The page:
It looks like the famous Jetson’s family of the eponymous 1960s US animated sitcom wasn’t far off the mark as the flying craft industry picks up momentum. Picture: SUPPLIED
It looks like the famous Jetson’s family of the eponymous 1960s US animated sitcom wasn’t far off the mark as the flying craft industry picks up momentum. Picture: SUPPLIED

A Toyota-backed Japanese start-up, SkyDrive, has demonstrated a new prototype of a small flying craft.

The trial product code-named SD-03 is essentially a manned drone large enough to accommodate the pilot only, but the group of engineers say a two-seat derivative is in development, with plans of creating a flying taxi business out of the concept.

It’s reported that the SD-03 hovered off the ground and maintained flight for four minutes at a Japanese test site on its first manned flight.

The makers of the fully electric craft that uses eight rotors say it’s capable of a 10-minute flight with vertical take-off and landing. It also takes up the space of two parked cars, opening up opportunities for short commercial flights around busy cities, says SkyDrive CEO Tomohiro Fukuzawa.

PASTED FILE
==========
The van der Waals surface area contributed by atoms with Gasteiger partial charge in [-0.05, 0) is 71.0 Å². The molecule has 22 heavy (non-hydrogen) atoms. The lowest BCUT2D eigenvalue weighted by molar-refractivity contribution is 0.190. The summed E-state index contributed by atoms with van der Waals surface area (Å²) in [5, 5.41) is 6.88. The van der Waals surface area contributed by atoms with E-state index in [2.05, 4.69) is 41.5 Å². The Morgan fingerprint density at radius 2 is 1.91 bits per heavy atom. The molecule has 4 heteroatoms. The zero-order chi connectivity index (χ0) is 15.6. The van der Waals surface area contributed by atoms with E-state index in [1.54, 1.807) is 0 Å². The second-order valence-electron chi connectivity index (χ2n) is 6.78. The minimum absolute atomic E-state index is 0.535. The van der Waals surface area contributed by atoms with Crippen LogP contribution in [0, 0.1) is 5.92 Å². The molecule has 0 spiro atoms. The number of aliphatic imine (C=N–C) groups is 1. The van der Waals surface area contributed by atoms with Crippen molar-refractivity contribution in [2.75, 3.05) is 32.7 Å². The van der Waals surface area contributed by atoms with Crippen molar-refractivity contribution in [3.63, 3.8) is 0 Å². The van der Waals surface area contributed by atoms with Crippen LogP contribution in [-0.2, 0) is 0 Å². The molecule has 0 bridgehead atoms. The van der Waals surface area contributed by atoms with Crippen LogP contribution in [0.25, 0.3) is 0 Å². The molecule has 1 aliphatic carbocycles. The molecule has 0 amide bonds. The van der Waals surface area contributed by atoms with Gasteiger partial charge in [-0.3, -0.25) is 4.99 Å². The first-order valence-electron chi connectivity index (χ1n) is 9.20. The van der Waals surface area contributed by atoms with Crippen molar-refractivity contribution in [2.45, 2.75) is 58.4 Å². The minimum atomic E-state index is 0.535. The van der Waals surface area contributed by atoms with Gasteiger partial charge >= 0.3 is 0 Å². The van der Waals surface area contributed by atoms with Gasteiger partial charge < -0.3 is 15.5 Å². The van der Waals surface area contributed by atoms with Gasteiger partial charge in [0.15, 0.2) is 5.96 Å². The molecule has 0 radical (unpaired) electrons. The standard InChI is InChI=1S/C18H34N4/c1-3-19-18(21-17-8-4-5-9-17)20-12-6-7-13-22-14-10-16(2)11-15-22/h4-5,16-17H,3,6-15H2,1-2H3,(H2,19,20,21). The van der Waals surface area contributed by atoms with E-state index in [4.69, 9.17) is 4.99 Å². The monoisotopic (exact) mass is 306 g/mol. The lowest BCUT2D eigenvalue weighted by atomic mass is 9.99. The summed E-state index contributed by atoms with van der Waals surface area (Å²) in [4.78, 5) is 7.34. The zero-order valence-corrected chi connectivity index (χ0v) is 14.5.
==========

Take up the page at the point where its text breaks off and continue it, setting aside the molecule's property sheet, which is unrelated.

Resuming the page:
The company hopes to launch the fully functional single-seat range by 2023 but does admit this could be too ambitious. SkyDrive is also looking to make the flying taxi service functional and autonomous by 2030, while they seek approval from regulators to open up more test locations as they are currently limited to the Toyota test site.

Personal flight is becoming a reality and it’s also reported that Toyota has invested more than $400m in another company, Joby Aviation, that builds people-carrying drones. Other vehicle brands, such as Hyundai, Porsche and Daimler are currently busy with flying cars for the new world.

First flight of SkyDrive air taxi prototype.

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